" This thought-provoking and comprehensive discussion will likely prove influential in foreign policy and both domestic and international security concerns for decades to come."
"The rationalization of structural violence is a process, and, like all processes, it can be terminated: in this case, when those sociostructural concerns that provoked it are eliminated."
This timely study of how militants rationalize the use of violence is hailed as the first book to address this complex relationship in a historical context. Comparing Christian rebel violence against the nineteenth-century Ottoman Empire with today’s Islamic jihadist terrorist attacks in the Middle East, the text provides a highly-detailed examination of the historical contexts that spawned the rise of historical rebel violence as contrasted to the birth of Hezbollah, Hamas, al-Qaeda, and ISIS. The narrative effectively dispels any confusion the layman might have about the agendas of historical rebellions of the region with these four jihadist groups, whose methods and goals vary from one another.
Cayli, a social and cultural critic, asks pertinent questions about the rationalization of violence, specifically referencing whether the cultural motives for violence are independent of time and geographic location. His thoughtful analysis, based on the inquiries of interdisciplinary studies of anthropologists, historians, philosophers, political theorists, and sociologists, renders the complicated topic as digestible for the more casual reader as it is keenly analytical for the academic reader. Cayli concludes that “although the motivation to use violence is independent of time and place, its application is culturally bound,” and “this process transcends different time periods and diverse places wherever perceived injustice is used to legitimize violence.”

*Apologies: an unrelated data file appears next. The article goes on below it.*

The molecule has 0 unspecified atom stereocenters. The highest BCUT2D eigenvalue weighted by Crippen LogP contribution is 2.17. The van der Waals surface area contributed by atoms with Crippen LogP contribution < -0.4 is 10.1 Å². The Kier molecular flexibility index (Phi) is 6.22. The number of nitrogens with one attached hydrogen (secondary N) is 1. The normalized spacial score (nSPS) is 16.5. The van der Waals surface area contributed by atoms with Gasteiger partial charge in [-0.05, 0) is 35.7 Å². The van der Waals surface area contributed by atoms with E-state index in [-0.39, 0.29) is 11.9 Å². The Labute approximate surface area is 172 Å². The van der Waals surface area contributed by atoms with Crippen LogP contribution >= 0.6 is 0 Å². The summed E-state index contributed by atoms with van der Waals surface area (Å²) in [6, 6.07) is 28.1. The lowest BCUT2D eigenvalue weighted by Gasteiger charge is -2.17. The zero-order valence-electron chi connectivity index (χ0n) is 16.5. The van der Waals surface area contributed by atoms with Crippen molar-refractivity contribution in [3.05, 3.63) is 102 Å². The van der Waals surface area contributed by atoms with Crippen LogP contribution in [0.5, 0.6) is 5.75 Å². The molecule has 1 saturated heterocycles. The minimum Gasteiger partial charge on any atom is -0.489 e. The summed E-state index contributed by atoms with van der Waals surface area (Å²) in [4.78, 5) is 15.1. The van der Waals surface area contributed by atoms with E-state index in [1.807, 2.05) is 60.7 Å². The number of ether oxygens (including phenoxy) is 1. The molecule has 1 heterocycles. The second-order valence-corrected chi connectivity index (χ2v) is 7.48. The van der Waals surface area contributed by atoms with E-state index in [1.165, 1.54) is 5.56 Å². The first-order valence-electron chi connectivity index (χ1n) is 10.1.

Citing the socioeconomic factors for the application of historical and contemporary violence, Cayli clearly and methodically explains the differences between the greater use of the combined force of structural and cultural violence by today’s militant jihadists as contrasted to the limited use of either cultural or structural force by militant rebels of the Ottoman Empire. This thought-provoking and comprehensive discussion will likely prove influential in foreign policy and both domestic and international security concerns for decades to come.
RECOMMENDED by the US Review